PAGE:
Photo by Gayla Trail: All Rights Reserved

Growing and Eating Cardoon

My final Globe and Mail article for the 2010 growing season was on growing and eating cardoon. Cardoon is lesser-known relative of the artichoke that is considered a delicacy in Mediterranean cuisine. Like artichokes it grows into a stately and somewhat dangerous thistle-like plant, but unlike artichokes you eat the stems, not the flower buds.

Photo by Gayla Trail

Launching a Campaign Against the Legion of Cats

One of the unforeseen negatives we inherited with the new house is a Legion of Cats who have taken up residence in the yard. They’re not strays, just neighbourhood cats that have decided that since no one else was using it, the’d make the yard their playground. And so they’ve made themselves very comfortable back

Photo by Gayla Trail: All Rights Reserved

Rosemary, It’s Still Outdoors

This little rosemary is ‘Blue Boy’ a compact variety that grows into interesting no-work bonsai shapes in a pot. I originally purchased several of these as table decoration and parting gifts for people who attended the Grow Great Grub book launch party back in February. I even took one home myself. And then I lost

Photo by Gayla Trail: All Rights Reserved

Rex Begonia Flower

Once again my attempt at Wordless Wednesdays is a complete failure. As I was prepping this image, I realized I could not post it without saying something about these fascinating flowers. Begonia plants have male and female flowers that carry the reproductive organs on individual flowers. This flower is the female, aka pistillate flower. The

Garden Making Magazine

Garden Making Magazine (Plus Giveaway)

One of my paying gigs is writing (and some photography) for a new gardening magazine called Garden Making. This last week, the magazine celebrated a year in publication with four issues in print. That is no small feat for a specialized print magazine, on the topic of gardening (in Canada, no less), in the age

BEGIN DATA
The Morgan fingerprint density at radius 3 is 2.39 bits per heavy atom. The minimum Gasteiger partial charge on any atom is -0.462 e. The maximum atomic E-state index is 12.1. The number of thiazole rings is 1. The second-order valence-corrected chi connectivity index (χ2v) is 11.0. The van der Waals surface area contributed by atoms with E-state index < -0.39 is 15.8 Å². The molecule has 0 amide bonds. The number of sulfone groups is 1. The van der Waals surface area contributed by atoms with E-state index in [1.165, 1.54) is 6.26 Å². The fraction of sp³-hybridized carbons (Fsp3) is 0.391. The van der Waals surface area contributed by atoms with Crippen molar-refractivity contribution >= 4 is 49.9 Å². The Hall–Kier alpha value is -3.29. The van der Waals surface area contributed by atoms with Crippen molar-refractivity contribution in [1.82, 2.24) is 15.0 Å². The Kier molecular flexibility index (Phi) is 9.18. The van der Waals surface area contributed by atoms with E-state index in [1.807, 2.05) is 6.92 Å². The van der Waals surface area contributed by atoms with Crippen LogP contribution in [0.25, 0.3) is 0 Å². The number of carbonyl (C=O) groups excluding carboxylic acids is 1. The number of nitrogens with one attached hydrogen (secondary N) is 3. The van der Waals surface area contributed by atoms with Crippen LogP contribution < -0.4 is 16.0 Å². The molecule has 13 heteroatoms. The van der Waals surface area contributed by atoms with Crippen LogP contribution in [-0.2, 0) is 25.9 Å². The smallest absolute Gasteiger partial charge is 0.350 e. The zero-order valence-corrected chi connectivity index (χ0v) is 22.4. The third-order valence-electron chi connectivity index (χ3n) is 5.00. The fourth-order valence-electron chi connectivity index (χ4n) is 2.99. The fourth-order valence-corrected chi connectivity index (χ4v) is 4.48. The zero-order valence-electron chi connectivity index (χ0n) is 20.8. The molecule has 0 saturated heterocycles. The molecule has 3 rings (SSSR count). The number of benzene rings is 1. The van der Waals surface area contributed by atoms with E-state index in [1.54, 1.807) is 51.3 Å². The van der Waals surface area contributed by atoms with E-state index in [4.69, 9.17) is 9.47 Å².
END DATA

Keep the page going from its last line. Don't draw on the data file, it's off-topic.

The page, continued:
Photo by Gayla Trail: All Rights Reserved

Painted Leaves

Behold, the beautiful leaves of this Rex Begonia I bought last winter. It’s flowering! The trick to growing this particular begonia is shade and humidity. My time hiking through forests in Dominica really drove that point home in a clear way. I often found begonias growing in surprisingly dim spots underneath thick tree canopy and

Photo by Gayla Trail: All Rights Reserved

Headless Woman Standing Among the Palms

From the moment I first laid eyes on an Oxalis palmifrons I knew I wanted to take a picture of it with a tiny model train figure standing underneath the leaves as if she/he was a tourist posing among a bank of palm trees. This photo isn’t quite what I had in mind.

Photo by Gayla Trail: All Rights Reserved

My Greenhouse (of Sorts)

Our new place has a cold, south-facing, window-filled mudroom. It was the porch at one time and still has the original stone window-ledge, window, brick facade, concrete floor, and functional doorbell. It’s not a very functional living space, but it makes a perfect cold greenhouse! Since before the move, my poor plants have been suffering

Photo by Gayla Trail: All Rights Reserved

The Big Slugs Are Here

First there was a fat lump of a thing found in the Yardshare Garden here in the west end while planting squashes. And then a few weeks ago we found Leopard Slugs (Limax maximus) in our friend David’s plot at the Leslie Street Allotment Garden on the east side of Toronto. Prior to these two

Even Good Change Can Be Hard

A few days ago we packed up the old place, packed up the roof garden and all of my plants, and moved. It was hell. A special thanks to friends who helped us get the remaining vestiges of our stuff out. That was no small feat and I am super, super grateful. As of right